S64 Simulating Meteorological Conditions in Forest Gaps using a Coupled Fire-Atmosphere Model

Sunday, 7 January 2018
Exhibit Hall 5 (ACC) (Austin, Texas)
Marshall Stageberg, Michigan State University, Lansing, MI; and J. J. Charney, S. Zhong, S. E. Arcand, M. Kulseth, M. T. Kiefer, and W. E. Heilman

Simulations from a numerical weather prediction model with a 1-way fire parameterization have established that gaps in an otherwise homogeneous forest can modulate meteorological conditions in the vicinity of a surface-based, low-intensity wildland fire. These simulations have shown that forest gaps affect the vertical and horizontal transport of heat away from the fire and produce heterogeneities in sub-canopy wind and turbulence. It is hypothesized that the influence of forest gaps on heat, wind, and turbulence characteristics can affect the potential for a sub-canopy fire to damage the forest overstory, even during low-intensity wildland fires.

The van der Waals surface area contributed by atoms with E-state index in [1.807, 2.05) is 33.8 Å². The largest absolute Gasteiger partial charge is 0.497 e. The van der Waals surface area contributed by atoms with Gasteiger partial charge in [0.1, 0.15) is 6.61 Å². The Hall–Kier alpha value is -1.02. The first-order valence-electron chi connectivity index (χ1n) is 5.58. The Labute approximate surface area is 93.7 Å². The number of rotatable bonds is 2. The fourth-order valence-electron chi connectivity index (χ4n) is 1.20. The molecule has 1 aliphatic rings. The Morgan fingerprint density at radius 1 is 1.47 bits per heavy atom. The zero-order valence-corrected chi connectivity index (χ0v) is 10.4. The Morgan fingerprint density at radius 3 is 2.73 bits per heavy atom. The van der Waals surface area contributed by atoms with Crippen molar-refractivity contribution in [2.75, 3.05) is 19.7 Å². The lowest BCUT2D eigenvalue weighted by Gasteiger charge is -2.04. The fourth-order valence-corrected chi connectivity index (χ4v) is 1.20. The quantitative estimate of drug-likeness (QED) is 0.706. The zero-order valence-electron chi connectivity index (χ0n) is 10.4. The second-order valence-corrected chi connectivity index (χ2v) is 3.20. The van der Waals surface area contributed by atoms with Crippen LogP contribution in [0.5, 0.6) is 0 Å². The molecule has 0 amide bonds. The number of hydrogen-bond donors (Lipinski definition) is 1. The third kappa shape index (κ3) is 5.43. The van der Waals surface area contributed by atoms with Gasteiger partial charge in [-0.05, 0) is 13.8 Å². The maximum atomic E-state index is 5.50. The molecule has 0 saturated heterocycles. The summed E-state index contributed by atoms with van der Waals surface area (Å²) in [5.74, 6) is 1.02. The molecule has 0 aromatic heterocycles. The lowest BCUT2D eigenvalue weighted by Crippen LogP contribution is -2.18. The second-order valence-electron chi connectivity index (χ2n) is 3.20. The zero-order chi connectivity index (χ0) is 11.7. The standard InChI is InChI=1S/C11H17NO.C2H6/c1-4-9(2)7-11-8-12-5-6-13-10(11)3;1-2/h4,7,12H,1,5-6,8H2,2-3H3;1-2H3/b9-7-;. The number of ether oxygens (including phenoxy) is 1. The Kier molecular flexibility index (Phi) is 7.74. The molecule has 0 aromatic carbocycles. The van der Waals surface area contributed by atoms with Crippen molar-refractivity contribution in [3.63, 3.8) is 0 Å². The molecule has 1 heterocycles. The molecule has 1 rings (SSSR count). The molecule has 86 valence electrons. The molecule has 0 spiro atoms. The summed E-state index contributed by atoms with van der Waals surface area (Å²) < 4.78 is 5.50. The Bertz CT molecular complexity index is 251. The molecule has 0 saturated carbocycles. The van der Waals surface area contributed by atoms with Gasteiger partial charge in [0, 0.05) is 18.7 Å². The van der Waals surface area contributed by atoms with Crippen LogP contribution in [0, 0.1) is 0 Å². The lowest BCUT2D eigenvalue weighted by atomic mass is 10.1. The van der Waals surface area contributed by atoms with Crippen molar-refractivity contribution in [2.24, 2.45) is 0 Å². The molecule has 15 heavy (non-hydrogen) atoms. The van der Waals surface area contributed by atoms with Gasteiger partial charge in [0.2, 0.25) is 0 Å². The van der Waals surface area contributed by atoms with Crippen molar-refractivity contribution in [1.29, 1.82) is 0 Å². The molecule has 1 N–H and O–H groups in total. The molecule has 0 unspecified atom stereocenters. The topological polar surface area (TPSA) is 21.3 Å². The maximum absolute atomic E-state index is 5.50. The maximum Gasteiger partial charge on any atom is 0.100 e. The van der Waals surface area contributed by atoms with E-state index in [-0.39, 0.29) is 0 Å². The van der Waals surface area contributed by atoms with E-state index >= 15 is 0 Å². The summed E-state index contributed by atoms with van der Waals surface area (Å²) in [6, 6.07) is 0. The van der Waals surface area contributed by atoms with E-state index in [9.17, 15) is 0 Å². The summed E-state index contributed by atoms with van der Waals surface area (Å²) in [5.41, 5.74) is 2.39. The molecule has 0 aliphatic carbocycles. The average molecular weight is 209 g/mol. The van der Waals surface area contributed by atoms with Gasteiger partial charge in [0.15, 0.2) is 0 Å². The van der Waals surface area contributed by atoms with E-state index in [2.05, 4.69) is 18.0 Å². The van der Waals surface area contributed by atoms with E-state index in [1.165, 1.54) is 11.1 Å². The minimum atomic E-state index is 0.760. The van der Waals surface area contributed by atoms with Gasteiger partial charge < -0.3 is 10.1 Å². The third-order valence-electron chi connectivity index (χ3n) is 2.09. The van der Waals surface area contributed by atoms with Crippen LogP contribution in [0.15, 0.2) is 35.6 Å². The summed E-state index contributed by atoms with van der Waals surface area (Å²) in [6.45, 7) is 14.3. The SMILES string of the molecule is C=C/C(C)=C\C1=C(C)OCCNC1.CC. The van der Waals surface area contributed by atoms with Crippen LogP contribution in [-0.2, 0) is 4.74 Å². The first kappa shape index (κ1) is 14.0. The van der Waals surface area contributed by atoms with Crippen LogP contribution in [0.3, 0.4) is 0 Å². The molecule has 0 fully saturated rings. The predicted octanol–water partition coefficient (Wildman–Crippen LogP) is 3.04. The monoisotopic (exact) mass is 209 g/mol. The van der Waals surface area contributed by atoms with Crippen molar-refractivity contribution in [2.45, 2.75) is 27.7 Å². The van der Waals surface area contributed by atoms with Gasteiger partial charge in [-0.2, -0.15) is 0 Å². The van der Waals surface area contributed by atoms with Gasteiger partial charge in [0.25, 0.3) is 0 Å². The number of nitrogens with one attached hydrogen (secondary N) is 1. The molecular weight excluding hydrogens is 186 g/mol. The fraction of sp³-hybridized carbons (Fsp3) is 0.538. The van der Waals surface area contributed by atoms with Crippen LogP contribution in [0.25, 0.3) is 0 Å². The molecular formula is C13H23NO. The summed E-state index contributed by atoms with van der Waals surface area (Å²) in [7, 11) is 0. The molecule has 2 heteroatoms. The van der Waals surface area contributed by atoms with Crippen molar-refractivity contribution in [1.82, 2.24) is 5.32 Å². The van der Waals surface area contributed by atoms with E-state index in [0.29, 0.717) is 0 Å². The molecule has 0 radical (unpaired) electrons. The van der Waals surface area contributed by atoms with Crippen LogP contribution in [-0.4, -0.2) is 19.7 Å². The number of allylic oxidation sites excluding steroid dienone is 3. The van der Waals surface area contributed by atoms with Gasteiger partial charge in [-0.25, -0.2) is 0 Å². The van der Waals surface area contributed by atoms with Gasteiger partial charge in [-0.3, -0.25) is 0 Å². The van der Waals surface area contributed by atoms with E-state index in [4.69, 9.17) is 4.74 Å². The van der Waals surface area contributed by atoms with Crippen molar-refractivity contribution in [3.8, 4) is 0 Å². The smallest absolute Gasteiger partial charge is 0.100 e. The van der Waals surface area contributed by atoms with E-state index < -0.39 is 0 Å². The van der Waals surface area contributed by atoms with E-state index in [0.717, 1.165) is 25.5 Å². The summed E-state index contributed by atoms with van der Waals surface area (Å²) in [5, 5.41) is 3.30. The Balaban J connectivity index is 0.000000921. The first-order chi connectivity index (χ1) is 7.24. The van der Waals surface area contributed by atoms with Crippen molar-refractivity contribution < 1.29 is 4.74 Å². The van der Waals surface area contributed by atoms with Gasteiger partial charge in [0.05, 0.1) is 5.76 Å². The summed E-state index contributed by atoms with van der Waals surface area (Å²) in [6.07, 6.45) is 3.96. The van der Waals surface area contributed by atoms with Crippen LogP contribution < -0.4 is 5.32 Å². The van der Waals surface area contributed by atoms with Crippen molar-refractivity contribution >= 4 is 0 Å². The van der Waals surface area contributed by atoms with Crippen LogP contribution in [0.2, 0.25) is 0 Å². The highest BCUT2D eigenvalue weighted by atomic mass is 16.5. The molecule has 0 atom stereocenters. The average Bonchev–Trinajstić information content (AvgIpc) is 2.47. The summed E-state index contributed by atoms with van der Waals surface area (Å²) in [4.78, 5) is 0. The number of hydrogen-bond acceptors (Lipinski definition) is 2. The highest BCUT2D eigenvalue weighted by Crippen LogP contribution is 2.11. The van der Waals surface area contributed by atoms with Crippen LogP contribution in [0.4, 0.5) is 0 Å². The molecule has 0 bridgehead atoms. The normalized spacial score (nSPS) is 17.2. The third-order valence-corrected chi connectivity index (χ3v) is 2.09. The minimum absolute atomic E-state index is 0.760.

Vertical and horizontal heat transport and horizontal heterogeneities in wind and overstory conditions can alter fire characteristics across a range of spatial and temporal scales. To investigate the effect of heat, wind, and overstory on a fire, a 2-way interactive fire-atmosphere model is used to simulate conditions in forest gaps at temporal and spatial scales consistent with fire-induced temperature and vapor pressure deficit variations that are known to cause tree damage. This study employs the Wildland-Urban Interface Fire Dynamics Simulator (WFDS) model to produce a series of idealized simulations of fire and meteorological conditions consistent with a low-intensity surface fire beneath a forest overstory. Sensitivity studies using the WFDS simulations demonstrate the potential for gaps in the overstory to contribute to the production of temperature and vapor pressure deficit perturbations that can cause tree damage during a surface-based, low-intensity wildland fire.

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